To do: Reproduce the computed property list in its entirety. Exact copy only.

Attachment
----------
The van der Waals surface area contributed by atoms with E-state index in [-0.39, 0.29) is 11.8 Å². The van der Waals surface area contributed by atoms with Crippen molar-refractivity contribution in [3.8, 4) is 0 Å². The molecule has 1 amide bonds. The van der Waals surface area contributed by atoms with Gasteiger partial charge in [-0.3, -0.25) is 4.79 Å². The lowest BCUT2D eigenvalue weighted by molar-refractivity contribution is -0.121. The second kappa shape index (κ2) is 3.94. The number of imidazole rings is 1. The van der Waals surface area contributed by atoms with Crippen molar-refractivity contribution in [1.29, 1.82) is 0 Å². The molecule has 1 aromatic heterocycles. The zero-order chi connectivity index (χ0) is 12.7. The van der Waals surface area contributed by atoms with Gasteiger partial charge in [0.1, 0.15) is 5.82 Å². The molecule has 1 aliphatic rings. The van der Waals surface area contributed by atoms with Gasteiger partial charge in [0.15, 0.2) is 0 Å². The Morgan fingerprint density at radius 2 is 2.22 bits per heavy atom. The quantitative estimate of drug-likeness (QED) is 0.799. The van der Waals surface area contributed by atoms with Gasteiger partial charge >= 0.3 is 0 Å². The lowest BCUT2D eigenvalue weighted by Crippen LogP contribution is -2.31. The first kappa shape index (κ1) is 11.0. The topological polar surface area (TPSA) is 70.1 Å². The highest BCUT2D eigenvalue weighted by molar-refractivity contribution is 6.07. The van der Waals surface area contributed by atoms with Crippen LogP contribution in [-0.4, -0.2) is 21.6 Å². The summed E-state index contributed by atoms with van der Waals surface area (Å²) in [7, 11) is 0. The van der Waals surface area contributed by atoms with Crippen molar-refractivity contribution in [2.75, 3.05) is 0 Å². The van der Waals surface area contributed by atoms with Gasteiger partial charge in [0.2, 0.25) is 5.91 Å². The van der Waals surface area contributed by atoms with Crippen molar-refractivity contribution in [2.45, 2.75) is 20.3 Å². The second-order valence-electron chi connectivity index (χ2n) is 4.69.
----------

The van der Waals surface area contributed by atoms with E-state index in [-0.39, 0.29) is 11.8 Å². The van der Waals surface area contributed by atoms with Crippen molar-refractivity contribution in [3.8, 4) is 0 Å². The molecule has 1 amide bonds. The van der Waals surface area contributed by atoms with Gasteiger partial charge in [-0.3, -0.25) is 4.79 Å². The lowest BCUT2D eigenvalue weighted by molar-refractivity contribution is -0.121. The second kappa shape index (κ2) is 3.94. The number of imidazole rings is 1. The van der Waals surface area contributed by atoms with Crippen molar-refractivity contribution in [1.29, 1.82) is 0 Å². The molecule has 1 aromatic heterocycles. The zero-order chi connectivity index (χ0) is 12.7. The van der Waals surface area contributed by atoms with Gasteiger partial charge in [0.1, 0.15) is 5.82 Å². The molecule has 1 aliphatic rings. The van der Waals surface area contributed by atoms with Gasteiger partial charge in [0.15, 0.2) is 0 Å². The Morgan fingerprint density at radius 2 is 2.22 bits per heavy atom. The quantitative estimate of drug-likeness (QED) is 0.799. The van der Waals surface area contributed by atoms with Gasteiger partial charge >= 0.3 is 0 Å². The lowest BCUT2D eigenvalue weighted by Crippen LogP contribution is -2.31. The first kappa shape index (κ1) is 11.0. The topological polar surface area (TPSA) is 70.1 Å². The highest BCUT2D eigenvalue weighted by molar-refractivity contribution is 6.07. The van der Waals surface area contributed by atoms with Crippen LogP contribution in [-0.4, -0.2) is 21.6 Å². The summed E-state index contributed by atoms with van der Waals surface area (Å²) in [7, 11) is 0. The van der Waals surface area contributed by atoms with Crippen molar-refractivity contribution in [2.75, 3.05) is 0 Å². The van der Waals surface area contributed by atoms with Gasteiger partial charge in [0.2, 0.25) is 5.91 Å². The van der Waals surface area contributed by atoms with Crippen molar-refractivity contribution in [2.45, 2.75) is 20.3 Å². The second-order valence-electron chi connectivity index (χ2n) is 4.69.